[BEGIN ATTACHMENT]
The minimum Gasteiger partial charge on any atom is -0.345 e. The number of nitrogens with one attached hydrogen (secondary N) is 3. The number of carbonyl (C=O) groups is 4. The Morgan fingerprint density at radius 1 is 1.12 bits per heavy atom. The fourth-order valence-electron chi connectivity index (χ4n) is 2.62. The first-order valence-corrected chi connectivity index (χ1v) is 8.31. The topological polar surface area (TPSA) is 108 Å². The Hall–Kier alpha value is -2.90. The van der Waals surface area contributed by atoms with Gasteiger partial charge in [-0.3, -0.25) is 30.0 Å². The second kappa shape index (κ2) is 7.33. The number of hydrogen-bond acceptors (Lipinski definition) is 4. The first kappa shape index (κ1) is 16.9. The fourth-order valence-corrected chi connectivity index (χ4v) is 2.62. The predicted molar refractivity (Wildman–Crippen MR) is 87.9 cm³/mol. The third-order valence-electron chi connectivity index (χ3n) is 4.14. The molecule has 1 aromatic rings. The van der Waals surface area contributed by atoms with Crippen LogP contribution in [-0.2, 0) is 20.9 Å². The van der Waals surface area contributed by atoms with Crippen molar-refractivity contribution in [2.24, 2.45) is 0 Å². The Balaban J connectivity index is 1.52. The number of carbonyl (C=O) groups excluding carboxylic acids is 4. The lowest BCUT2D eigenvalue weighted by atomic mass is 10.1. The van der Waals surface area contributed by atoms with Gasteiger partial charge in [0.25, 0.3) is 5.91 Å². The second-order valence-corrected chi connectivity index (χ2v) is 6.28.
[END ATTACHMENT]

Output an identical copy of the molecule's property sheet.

The minimum Gasteiger partial charge on any atom is -0.345 e. The number of nitrogens with one attached hydrogen (secondary N) is 3. The number of carbonyl (C=O) groups is 4. The Morgan fingerprint density at radius 1 is 1.12 bits per heavy atom. The fourth-order valence-electron chi connectivity index (χ4n) is 2.62. The first-order valence-corrected chi connectivity index (χ1v) is 8.31. The topological polar surface area (TPSA) is 108 Å². The Hall–Kier alpha value is -2.90. The van der Waals surface area contributed by atoms with Gasteiger partial charge in [-0.3, -0.25) is 30.0 Å². The second kappa shape index (κ2) is 7.33. The number of hydrogen-bond acceptors (Lipinski definition) is 4. The first kappa shape index (κ1) is 16.9. The fourth-order valence-corrected chi connectivity index (χ4v) is 2.62. The predicted molar refractivity (Wildman–Crippen MR) is 87.9 cm³/mol. The third-order valence-electron chi connectivity index (χ3n) is 4.14. The molecule has 1 aromatic rings. The van der Waals surface area contributed by atoms with Crippen LogP contribution in [-0.2, 0) is 20.9 Å². The van der Waals surface area contributed by atoms with Crippen molar-refractivity contribution in [2.24, 2.45) is 0 Å². The Balaban J connectivity index is 1.52. The number of carbonyl (C=O) groups excluding carboxylic acids is 4. The lowest BCUT2D eigenvalue weighted by atomic mass is 10.1. The van der Waals surface area contributed by atoms with Gasteiger partial charge in [0.25, 0.3) is 5.91 Å². The second-order valence-corrected chi connectivity index (χ2v) is 6.28.